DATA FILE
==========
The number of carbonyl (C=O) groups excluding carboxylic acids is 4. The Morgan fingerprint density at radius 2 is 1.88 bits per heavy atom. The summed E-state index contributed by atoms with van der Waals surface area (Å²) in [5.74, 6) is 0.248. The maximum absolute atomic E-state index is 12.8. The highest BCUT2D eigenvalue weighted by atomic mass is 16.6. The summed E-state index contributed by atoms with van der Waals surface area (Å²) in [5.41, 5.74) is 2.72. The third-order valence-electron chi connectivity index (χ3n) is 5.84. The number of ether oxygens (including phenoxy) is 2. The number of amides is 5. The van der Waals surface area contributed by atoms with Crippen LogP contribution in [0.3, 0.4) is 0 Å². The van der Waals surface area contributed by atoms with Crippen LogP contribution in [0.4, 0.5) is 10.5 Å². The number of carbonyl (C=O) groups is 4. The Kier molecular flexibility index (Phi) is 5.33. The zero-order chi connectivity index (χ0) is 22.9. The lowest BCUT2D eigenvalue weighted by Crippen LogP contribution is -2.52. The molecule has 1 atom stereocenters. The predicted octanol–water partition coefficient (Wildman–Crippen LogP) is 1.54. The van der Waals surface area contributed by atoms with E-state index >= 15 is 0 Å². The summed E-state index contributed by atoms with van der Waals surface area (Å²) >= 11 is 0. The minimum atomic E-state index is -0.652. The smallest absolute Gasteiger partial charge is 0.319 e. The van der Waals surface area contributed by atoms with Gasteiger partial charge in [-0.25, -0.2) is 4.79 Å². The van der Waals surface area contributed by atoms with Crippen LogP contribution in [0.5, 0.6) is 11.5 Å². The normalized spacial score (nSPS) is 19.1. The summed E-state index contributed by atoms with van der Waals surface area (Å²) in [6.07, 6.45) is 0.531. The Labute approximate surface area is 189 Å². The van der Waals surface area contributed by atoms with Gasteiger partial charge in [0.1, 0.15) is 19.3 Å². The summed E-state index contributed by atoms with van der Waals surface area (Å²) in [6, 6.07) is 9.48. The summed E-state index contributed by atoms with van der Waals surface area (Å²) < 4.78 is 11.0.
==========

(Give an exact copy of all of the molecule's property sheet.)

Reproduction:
The number of carbonyl (C=O) groups excluding carboxylic acids is 4. The Morgan fingerprint density at radius 2 is 1.88 bits per heavy atom. The summed E-state index contributed by atoms with van der Waals surface area (Å²) in [5.74, 6) is 0.248. The maximum absolute atomic E-state index is 12.8. The highest BCUT2D eigenvalue weighted by atomic mass is 16.6. The summed E-state index contributed by atoms with van der Waals surface area (Å²) in [5.41, 5.74) is 2.72. The third-order valence-electron chi connectivity index (χ3n) is 5.84. The number of ether oxygens (including phenoxy) is 2. The number of amides is 5. The van der Waals surface area contributed by atoms with Crippen LogP contribution in [0.3, 0.4) is 0 Å². The van der Waals surface area contributed by atoms with Crippen LogP contribution in [0.4, 0.5) is 10.5 Å². The number of carbonyl (C=O) groups is 4. The Kier molecular flexibility index (Phi) is 5.33. The zero-order chi connectivity index (χ0) is 22.9. The lowest BCUT2D eigenvalue weighted by Crippen LogP contribution is -2.52. The molecule has 1 atom stereocenters. The predicted octanol–water partition coefficient (Wildman–Crippen LogP) is 1.54. The van der Waals surface area contributed by atoms with E-state index >= 15 is 0 Å². The summed E-state index contributed by atoms with van der Waals surface area (Å²) >= 11 is 0. The minimum atomic E-state index is -0.652. The smallest absolute Gasteiger partial charge is 0.319 e. The van der Waals surface area contributed by atoms with Gasteiger partial charge in [-0.25, -0.2) is 4.79 Å². The van der Waals surface area contributed by atoms with Crippen LogP contribution in [0.5, 0.6) is 11.5 Å². The normalized spacial score (nSPS) is 19.1. The summed E-state index contributed by atoms with van der Waals surface area (Å²) in [6.07, 6.45) is 0.531. The Labute approximate surface area is 189 Å². The van der Waals surface area contributed by atoms with Gasteiger partial charge in [0.1, 0.15) is 19.3 Å². The summed E-state index contributed by atoms with van der Waals surface area (Å²) in [6, 6.07) is 9.48. The summed E-state index contributed by atoms with van der Waals surface area (Å²) < 4.78 is 11.0.